The porcine arteriovenous graft model is commonly used to study hemodialysis vascular access failure, with most studies using a bilateral, paired-site approach in either the neck or femoral vessels. In humans, left- and right-sided central veins have different anatomy and diameters, and left-sided central vein catheters have worse outcomes. We assessed the effect of laterality on arteriovenous prosthetic graft patency and hypothesized that left-sided carotid-jugular arteriovenous prosthetic grafts have reduced patency in the porcine model.

Arteriovenous polytetrafluoroethylene grafts were placed ipsilaterally or bilaterally in 10 Yorkshire male pigs from the common carotid artery to the internal jugular vein. Ultrasound measurements of blood flow velocities and diameters were assessed before graft placement. Animals were sacrificed at 1 week, 2 weeks, or 3 weeks. Patency was determined clinically; grafts and perianastomotic vessels were excised and analyzed with histology and immunostaining.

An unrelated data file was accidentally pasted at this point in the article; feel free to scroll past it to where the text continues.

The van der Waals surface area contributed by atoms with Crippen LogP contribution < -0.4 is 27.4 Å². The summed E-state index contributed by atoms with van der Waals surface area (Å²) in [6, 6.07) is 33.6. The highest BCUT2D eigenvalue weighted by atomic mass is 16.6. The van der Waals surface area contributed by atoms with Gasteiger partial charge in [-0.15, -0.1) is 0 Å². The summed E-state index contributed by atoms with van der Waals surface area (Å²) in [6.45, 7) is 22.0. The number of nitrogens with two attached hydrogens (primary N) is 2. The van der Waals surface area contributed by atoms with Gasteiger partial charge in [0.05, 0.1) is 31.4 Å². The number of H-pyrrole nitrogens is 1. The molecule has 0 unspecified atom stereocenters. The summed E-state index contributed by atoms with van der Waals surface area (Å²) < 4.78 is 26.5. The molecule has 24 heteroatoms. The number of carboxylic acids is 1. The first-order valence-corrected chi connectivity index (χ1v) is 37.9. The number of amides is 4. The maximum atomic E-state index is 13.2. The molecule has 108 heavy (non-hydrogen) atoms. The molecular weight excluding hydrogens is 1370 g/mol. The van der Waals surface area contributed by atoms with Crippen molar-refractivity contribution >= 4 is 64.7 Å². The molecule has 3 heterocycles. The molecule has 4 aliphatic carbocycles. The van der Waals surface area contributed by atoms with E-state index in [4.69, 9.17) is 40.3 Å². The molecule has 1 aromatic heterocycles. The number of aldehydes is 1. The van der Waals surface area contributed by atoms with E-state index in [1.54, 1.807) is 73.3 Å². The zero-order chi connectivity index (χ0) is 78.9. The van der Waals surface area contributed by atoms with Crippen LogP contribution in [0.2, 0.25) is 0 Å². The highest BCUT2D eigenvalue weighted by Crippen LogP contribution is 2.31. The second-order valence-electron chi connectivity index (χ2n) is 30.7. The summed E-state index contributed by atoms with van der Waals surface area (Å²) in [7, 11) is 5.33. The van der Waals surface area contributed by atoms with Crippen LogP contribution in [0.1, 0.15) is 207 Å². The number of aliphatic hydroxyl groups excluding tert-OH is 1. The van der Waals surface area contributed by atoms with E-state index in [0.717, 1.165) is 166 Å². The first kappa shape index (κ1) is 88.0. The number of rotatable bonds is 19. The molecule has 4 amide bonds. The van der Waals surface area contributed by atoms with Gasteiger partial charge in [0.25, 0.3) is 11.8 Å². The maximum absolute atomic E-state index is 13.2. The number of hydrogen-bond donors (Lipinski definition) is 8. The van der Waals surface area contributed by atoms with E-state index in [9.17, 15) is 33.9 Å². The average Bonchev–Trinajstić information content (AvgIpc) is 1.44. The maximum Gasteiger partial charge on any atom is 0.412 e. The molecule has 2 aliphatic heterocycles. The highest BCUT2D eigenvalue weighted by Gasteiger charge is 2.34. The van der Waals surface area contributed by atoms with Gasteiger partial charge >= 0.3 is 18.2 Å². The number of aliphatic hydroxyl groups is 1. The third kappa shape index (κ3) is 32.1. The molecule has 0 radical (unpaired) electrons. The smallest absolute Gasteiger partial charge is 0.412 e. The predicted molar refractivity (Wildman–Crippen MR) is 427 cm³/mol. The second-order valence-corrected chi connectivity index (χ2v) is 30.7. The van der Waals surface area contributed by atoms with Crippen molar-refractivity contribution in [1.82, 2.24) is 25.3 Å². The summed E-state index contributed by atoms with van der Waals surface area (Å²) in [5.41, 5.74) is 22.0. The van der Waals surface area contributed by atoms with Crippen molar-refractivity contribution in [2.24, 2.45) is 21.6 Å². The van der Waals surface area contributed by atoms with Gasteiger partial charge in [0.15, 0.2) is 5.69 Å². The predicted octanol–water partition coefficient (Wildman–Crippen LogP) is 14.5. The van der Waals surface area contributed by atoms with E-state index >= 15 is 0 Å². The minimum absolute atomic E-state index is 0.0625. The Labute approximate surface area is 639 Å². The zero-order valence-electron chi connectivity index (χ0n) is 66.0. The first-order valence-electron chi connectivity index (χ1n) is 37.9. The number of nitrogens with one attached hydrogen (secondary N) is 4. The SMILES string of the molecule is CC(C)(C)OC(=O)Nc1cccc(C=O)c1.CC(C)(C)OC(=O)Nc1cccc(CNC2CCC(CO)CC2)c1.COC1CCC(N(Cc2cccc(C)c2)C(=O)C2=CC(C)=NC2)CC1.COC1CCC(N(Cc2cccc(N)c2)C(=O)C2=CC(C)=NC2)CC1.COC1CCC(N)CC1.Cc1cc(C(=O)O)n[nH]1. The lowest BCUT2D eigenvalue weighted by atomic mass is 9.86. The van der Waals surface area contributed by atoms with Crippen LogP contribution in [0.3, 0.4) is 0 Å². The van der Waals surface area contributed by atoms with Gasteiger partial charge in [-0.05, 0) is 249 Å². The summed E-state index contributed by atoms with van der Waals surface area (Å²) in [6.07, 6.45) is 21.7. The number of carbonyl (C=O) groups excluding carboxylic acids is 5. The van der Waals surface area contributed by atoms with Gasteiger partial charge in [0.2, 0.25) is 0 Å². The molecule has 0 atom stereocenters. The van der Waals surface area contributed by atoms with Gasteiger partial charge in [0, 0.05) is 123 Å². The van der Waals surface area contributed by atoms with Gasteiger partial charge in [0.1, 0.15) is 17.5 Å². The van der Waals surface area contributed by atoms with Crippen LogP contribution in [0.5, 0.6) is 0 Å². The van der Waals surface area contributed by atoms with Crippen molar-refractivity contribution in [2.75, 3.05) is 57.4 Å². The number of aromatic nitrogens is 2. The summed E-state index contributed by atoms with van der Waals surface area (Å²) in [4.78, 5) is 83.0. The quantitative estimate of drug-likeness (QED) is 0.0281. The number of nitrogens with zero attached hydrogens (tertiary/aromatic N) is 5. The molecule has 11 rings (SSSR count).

At baseline, left- and right-sided veins and arteries had similar blood flow velocities. Although internal jugular veins had similar diameters at baseline, left-sided carotid arteries had 11% smaller outer diameters (P = .0354).

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